Besides just getting rolling, the cool thing is that it looks like things are starting to take hold.  From looking at my 'Stats' page I've already started getting referral/link traffic from the Sloan blog page and have added a few more hits to my total.  A next step I'm looking at would be to approach the general MIT admissions blog ( and see if I could have even one guest post on their site.

I know quite a number of undergraduates post and read the MIT Admissions blog, but I don't know how much the blog interfaces with the incoming grad population since it is usually focused at applying to specific departments rather than learning about MIT as much in general.  Engineering departments here generally don't have student blogs, and you can't apply to LGO straight from undergrad, so it's hard to know how to best reach potential applicants (Hey applicants, if you're reading this and have some ideas, let me know!).

I seem to have a funny relationship with social media.  I have a Facebook page and I have a Linked In profile but I don't use twitter.  I haven't posted any of my own photos on Facebook and yet I write this publicly available blog.  Overall, I guess I like the casual prose of blogging versus the sentence or two that are status updates.  I took four writing classes while an undergrad at MIT and Writing ended up being my humanities concentration (all undergraduates need to have a humanities concentration, but it could be music or history or economics as much as it could be writing).  It's just something I like doing.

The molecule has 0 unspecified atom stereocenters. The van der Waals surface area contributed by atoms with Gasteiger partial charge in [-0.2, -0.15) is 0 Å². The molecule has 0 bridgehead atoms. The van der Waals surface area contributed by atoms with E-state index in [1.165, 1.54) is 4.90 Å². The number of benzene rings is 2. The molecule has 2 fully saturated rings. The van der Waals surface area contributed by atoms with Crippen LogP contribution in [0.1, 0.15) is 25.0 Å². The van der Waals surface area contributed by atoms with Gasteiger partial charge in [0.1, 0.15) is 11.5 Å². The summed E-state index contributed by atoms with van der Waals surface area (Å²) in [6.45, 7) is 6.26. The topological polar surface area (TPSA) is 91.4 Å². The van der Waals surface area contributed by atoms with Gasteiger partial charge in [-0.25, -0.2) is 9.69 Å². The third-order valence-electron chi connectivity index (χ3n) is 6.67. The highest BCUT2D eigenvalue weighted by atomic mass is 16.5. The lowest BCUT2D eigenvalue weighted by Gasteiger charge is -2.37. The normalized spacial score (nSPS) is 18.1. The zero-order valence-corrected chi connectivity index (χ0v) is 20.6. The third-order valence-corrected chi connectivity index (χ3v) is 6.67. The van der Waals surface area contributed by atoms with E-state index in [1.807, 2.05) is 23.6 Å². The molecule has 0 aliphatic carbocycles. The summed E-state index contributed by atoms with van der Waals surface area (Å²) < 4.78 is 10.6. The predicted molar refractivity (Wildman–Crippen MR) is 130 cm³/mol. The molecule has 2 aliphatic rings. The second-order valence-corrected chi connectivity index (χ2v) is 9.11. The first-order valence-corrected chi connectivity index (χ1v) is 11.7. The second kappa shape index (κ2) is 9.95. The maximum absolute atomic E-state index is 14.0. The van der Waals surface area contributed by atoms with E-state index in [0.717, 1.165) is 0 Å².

As a final aside, if you want to know anything about MIT in general, with a 95% service level, I probably know about it or can get you information on it.  Honestly the more fun and legend-like the better.  Having been an undergrad here for four years and then worked with alumni while I was employed out in Michigan there are a lot of things that have passed my ears in addition to the things we've been learning about as LGOs.  Feel free to ask me questions over email or come talk at Ambassador Day (11/7/11 - be there!).

Wednesday, October 12, 2011

Weekend in Michigan

Wow, October is already almost half gone.  Other students and I have decided that days might seem to go on and on but weeks disappear like nothing.  How are we over a month into term already?  While we've had over four weeks of classes, this post is going to at least start out not about classes.

For our long Columbus Day weekend (MIT gives Monday and Tuesday off!), I went to Michigan.  I flew out on Friday, landed at DTW around 4:30 and went to the Red Wings home opener at 7PM (Wings beat Ottawa 5-3 -Yay!).  On saturday, I went back to one of my favorite restaurants out there, The Forest Grill, which is in a town called Birmingham (right by the Law Firm of Victoria - not kidding!) and then on Sunday, went to a cider mill for cider and donuts...